Maslow Theory: Investigating authentic demand

Source : Abraham Maslow

Abraham Maslow authored a positivist theory about human behavior that broke with the then-dominant psychoanalytical theories of Sigmund Freud which, while undoubtedly helpful to therapists and their patients, sought to explain mental dysfunction and pathology rather than healthy human motivations. A 1st-generation American born in Brooklyn in 1908 to immigrant parents from Kiev, then part of the Russian Empire, his framework explains the powerful grip of human aspirations and desires.

Building on the work of other humanists like the Swiss psychoanalyst Karl Jung, Maslow wrote that all human beings strive to meet similar fundamental needs and desires. And that the prioritization of those motivations is both dynamic and predictable.1

As illustrated in figure above, at the most basic level we all need to satisfy physiological needs with, for example, water, food, and shelter. Next, we try to ensure our safety and wellness. Beyond these concerns, many human behaviors result from a drive to satiate social and emotional needs while still others reflect a concern for achieving competency and status. Finally, the most psychologically personal drivers make us yearn for knowledge, creative expression and self-actualization. Ultimately, according to Maslow, psychologically healthy individuals universally will seek to realize their full potential.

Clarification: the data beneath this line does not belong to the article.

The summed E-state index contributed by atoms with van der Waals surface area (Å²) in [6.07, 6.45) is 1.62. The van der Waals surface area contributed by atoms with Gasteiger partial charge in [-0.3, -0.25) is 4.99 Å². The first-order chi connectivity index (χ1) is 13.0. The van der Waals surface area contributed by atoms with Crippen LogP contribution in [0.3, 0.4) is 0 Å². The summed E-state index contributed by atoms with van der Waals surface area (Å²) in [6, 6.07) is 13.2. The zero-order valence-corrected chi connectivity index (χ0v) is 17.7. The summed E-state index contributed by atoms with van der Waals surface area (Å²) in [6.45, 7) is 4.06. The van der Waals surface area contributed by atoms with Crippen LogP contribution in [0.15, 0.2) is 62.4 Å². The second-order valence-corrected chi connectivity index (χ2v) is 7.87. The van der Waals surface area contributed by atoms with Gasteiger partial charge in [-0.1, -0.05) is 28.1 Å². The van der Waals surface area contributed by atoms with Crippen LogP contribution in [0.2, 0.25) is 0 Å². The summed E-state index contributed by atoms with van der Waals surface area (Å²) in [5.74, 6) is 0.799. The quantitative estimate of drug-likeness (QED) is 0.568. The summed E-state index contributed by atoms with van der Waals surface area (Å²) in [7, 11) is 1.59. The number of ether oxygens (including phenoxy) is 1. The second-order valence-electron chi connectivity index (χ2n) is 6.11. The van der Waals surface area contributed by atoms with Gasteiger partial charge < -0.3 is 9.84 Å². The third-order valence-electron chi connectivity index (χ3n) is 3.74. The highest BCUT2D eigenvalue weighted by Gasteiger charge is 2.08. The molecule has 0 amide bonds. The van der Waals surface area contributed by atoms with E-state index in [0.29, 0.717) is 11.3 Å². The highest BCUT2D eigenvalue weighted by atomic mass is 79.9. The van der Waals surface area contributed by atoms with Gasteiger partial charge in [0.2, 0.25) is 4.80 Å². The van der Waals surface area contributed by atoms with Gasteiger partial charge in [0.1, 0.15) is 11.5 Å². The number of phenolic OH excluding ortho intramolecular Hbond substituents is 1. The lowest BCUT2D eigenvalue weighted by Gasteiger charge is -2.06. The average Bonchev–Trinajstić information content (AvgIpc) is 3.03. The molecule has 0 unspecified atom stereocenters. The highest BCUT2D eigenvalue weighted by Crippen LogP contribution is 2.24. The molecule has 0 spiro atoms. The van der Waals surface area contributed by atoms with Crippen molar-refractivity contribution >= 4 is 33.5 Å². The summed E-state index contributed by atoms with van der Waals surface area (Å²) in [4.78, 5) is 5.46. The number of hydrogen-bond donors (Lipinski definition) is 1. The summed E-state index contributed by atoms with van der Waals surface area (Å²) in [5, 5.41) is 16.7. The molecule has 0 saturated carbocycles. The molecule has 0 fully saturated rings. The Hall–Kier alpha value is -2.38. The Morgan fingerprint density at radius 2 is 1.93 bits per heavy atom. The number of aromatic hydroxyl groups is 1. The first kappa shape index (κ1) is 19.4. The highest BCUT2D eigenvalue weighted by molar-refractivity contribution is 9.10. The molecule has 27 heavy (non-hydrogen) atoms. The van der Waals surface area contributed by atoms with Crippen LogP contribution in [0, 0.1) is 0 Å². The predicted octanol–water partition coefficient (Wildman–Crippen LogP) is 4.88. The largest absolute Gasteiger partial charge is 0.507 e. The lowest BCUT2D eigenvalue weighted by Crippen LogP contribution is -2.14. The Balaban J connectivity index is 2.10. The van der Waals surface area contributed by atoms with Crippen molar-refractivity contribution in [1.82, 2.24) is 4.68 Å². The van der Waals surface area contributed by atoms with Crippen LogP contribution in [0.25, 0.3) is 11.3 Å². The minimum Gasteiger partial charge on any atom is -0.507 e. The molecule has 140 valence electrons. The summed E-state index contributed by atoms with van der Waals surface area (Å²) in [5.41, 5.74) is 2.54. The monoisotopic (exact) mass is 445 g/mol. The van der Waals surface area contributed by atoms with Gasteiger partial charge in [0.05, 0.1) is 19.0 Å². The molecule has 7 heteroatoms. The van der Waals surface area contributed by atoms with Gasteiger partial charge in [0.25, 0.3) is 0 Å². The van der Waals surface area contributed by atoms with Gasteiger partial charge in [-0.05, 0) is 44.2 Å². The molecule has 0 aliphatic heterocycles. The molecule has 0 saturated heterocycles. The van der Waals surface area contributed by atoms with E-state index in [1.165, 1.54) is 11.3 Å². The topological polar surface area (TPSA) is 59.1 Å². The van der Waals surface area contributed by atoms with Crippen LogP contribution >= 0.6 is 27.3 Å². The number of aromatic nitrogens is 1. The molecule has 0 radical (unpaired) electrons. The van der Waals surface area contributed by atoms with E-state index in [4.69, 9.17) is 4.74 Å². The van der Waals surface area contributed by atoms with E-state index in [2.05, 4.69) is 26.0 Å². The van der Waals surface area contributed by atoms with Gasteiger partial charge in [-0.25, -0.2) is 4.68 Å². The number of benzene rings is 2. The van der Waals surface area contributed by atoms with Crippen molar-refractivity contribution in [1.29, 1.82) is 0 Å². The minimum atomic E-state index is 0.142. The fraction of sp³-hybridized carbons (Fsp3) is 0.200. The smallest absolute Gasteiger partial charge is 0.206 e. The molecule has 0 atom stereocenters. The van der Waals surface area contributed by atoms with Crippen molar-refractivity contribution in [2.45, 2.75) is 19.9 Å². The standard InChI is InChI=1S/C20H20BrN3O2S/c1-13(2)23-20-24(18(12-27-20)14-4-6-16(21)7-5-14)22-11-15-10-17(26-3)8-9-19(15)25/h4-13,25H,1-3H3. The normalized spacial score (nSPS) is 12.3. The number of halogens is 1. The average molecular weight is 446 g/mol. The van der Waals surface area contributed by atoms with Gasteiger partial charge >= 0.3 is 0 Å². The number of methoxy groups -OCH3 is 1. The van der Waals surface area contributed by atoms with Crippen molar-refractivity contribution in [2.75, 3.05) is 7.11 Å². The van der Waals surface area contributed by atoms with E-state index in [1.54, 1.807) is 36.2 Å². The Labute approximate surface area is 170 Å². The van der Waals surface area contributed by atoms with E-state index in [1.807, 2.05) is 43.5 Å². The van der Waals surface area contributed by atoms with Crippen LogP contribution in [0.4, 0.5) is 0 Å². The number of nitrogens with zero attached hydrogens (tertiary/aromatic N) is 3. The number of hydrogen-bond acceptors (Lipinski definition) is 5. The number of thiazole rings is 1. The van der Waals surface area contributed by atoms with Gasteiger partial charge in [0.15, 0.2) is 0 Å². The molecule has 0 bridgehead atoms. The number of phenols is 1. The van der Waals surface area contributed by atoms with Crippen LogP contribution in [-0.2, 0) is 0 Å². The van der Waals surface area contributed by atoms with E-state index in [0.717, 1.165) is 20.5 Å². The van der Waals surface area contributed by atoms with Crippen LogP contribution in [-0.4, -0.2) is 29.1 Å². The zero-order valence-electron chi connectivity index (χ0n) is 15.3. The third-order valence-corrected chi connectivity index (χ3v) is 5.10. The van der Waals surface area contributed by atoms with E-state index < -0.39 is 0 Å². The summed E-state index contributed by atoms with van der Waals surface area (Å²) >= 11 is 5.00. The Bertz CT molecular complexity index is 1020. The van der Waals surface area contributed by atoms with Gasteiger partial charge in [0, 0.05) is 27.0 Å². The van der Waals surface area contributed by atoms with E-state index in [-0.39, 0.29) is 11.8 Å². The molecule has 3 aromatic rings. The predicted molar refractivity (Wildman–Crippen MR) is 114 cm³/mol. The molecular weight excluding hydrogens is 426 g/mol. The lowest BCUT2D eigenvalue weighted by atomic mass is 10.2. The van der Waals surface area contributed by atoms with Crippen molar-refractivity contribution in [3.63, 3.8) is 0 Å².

Maslow’s hierarchy, sometimes represented as a pyramid by others (he never did), implies that we cannot aspire to satisfy our most powerful, higher-order motivations until our basic needs are met. In its simplest interpretation, the theory posits that our kin and we must be fed, lodged, healthy and safe before we reach for love, social connections, skills and creative pursuits. Up to this point, his theory seems empirically reasonable though hardly surprising.

Less obvious but more intriguing is Maslow’s assertion that once people begin satisfying higher-order desires and needs for social connection, a sense of competency and status, and self-realization, they try to preserve those achievements at almost any cost — even if it means foregoing continued satisfaction of more basic needs. We rise the hierarchy’s ladder readily, but get dragged back down kicking and screaming. Parents will sacrifice their own safety and well-being to protect their children. Warriors will die for country or clan. Fortune rarely compensates for a previously acclaimed performer’s loss of fame. Artists prefer going hungry to selling their paint brushes or cameras.

1 Maslow, A (1943), “A Theory of Human Motivation”, Psychological Review #50, 370-396. Reissued in 2004 as an Appendix to The Third Force: The Psychology of Abraham Maslow in Adobe PDF.

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